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    Snake oil and pangolin scales: insights into wild animal use at “Marché des Fétiches” traditional medicine market, Togo

    D'Cruze, Neil, Assou, Délagnon, Coulthard, Emma, Norrey, John, Megson, David ORCID logoORCID: https://orcid.org/0000-0002-8881-3860, Macdonald, David W, Harrington, Lauren A, Ronfot, Delphine, Segniagbeto, Gabriel H and Auliya, Mark (2020) Snake oil and pangolin scales: insights into wild animal use at “Marché des Fétiches” traditional medicine market, Togo. Nature Conservation, 39. pp. 45-71. ISSN 1314-6947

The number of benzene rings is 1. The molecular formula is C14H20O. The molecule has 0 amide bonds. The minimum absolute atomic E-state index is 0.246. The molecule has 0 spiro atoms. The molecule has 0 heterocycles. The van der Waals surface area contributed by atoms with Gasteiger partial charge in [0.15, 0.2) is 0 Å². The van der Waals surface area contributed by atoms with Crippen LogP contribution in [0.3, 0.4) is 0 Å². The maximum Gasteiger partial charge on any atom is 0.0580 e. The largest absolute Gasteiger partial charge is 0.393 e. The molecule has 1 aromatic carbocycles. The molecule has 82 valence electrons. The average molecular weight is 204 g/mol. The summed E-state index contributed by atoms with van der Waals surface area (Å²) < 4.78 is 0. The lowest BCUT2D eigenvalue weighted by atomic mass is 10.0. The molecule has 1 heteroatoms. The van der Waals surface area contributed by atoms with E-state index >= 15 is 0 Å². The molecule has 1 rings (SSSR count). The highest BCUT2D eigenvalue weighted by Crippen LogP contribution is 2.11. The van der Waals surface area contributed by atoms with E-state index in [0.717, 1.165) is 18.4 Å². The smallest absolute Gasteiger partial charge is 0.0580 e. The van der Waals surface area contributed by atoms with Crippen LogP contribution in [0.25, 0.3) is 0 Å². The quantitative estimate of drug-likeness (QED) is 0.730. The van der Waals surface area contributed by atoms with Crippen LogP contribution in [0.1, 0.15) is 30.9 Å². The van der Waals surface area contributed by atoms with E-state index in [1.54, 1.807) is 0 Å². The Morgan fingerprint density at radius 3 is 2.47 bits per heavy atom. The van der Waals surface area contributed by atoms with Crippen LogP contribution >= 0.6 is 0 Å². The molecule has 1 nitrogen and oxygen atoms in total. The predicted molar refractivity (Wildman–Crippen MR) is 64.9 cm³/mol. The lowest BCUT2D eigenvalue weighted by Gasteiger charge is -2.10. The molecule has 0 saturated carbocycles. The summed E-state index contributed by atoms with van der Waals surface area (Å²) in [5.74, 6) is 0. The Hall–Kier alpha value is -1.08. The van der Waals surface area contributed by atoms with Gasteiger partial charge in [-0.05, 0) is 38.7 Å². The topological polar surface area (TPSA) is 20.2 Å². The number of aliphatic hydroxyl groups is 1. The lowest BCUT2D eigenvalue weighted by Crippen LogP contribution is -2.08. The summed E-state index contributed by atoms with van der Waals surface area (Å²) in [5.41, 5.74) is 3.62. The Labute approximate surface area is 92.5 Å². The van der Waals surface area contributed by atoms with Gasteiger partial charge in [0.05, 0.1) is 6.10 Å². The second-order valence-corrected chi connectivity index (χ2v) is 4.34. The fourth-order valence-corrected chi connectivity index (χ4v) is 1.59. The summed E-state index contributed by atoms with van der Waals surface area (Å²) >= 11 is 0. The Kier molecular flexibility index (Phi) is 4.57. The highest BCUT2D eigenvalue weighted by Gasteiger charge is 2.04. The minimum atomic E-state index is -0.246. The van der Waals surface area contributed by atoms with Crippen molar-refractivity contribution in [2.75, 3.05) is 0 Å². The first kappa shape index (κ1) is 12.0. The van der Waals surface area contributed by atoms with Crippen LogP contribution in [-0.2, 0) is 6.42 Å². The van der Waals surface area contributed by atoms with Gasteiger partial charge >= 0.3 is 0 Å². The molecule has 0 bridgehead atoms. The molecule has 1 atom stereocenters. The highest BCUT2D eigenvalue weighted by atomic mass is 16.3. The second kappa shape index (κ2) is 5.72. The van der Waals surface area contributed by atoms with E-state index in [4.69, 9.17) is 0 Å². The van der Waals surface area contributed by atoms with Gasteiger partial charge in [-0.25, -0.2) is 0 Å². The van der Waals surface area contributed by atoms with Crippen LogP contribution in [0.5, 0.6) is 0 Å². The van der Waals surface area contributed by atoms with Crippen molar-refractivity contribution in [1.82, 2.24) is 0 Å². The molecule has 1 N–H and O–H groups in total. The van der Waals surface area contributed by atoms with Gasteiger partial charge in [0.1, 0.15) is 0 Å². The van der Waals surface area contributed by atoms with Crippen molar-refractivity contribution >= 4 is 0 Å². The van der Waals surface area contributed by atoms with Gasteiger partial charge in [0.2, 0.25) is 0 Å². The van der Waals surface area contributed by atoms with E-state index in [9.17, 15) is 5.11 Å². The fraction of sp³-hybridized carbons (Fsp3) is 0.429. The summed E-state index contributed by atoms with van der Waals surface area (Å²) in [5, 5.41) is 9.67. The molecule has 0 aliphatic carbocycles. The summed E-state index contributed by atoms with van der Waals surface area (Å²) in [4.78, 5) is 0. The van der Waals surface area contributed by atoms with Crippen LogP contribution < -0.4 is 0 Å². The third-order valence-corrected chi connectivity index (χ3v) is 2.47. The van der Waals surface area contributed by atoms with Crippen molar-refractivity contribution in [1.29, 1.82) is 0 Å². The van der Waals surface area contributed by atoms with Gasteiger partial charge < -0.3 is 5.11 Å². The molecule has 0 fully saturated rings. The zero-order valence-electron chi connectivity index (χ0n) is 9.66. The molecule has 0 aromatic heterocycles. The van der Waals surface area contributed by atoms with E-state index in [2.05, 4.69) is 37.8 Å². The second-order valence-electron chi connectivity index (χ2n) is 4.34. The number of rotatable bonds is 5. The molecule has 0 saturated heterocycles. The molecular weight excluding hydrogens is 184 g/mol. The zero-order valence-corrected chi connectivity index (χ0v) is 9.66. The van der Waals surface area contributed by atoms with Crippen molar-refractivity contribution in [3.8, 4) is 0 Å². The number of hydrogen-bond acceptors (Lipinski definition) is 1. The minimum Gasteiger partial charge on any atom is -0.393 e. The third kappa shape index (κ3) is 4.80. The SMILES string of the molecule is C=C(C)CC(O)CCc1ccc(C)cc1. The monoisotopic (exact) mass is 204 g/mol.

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    Traditional medicine beliefs are culturally important in some West African communities, where there is a thriving domestic consumer demand for wild animal derivatives. Yet, such practices can threaten the conservation of wild populations and negatively impact animal welfare. To identify those species most likely to be affected, we investigated wildlife derivative trade at the largest fetish market of West Africa in Togo. Specifically, we asked what wild animals or animal products were most profitable, which wild animals were perceived by vendors to have increased most in rarity and what they were used for. A key question was whether vendors also sold plant-based alternatives. Vendors provided 36 local animal names, from which we inferred an estimated 281 species. Thirteen percent of these inferred species are categorised on the IUCN Red List as threatened (n = 35); 26% are declining (n = 72). The most commonly cited most profitable wildlife derivatives were “Pangolin” and “Python”; the most commonly cited most profitable live wild animal was “Chameleon”. Overall, wildlife use was predominantly spiritual rather than medicinal. Plant-based alternatives were available, but comprised < 40% of sales and appeared to be considered less important or less useful than wild animal products. The legal status of this domestic trade in Togo is unclear given the existence of potentially conflicting national legislation. In addition to further research focused on the actual impacts on populations and individuals of the species indicated, socio-economic importance of this trade, societal pressures driving consumer demand and an assessment of the feasibility of sustainable plant-based alternatives is warranted.

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